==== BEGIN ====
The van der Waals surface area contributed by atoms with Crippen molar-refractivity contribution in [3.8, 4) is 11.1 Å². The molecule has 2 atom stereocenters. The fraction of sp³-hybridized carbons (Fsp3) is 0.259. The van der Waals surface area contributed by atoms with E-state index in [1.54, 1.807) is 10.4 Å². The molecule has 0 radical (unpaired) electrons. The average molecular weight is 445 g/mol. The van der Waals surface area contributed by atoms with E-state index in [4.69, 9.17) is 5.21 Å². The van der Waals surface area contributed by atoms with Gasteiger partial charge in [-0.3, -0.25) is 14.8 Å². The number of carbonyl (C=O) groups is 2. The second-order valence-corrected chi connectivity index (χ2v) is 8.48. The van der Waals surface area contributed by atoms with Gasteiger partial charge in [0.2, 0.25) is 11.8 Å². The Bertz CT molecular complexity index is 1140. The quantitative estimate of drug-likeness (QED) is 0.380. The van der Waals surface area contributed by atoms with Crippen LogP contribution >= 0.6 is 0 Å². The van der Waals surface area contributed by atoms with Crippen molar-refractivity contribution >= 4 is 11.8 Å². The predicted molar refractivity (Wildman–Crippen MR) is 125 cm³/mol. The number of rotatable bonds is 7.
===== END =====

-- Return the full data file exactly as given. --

The van der Waals surface area contributed by atoms with Crippen molar-refractivity contribution in [3.8, 4) is 11.1 Å². The molecule has 2 atom stereocenters. The fraction of sp³-hybridized carbons (Fsp3) is 0.259. The van der Waals surface area contributed by atoms with E-state index in [1.54, 1.807) is 10.4 Å². The molecule has 0 radical (unpaired) electrons. The average molecular weight is 445 g/mol. The van der Waals surface area contributed by atoms with E-state index in [4.69, 9.17) is 5.21 Å². The van der Waals surface area contributed by atoms with Gasteiger partial charge in [-0.3, -0.25) is 14.8 Å². The number of carbonyl (C=O) groups is 2. The second-order valence-corrected chi connectivity index (χ2v) is 8.48. The van der Waals surface area contributed by atoms with Gasteiger partial charge in [0.2, 0.25) is 11.8 Å². The Bertz CT molecular complexity index is 1140. The quantitative estimate of drug-likeness (QED) is 0.380. The van der Waals surface area contributed by atoms with Crippen LogP contribution >= 0.6 is 0 Å². The van der Waals surface area contributed by atoms with Crippen molar-refractivity contribution >= 4 is 11.8 Å². The predicted molar refractivity (Wildman–Crippen MR) is 125 cm³/mol. The number of rotatable bonds is 7.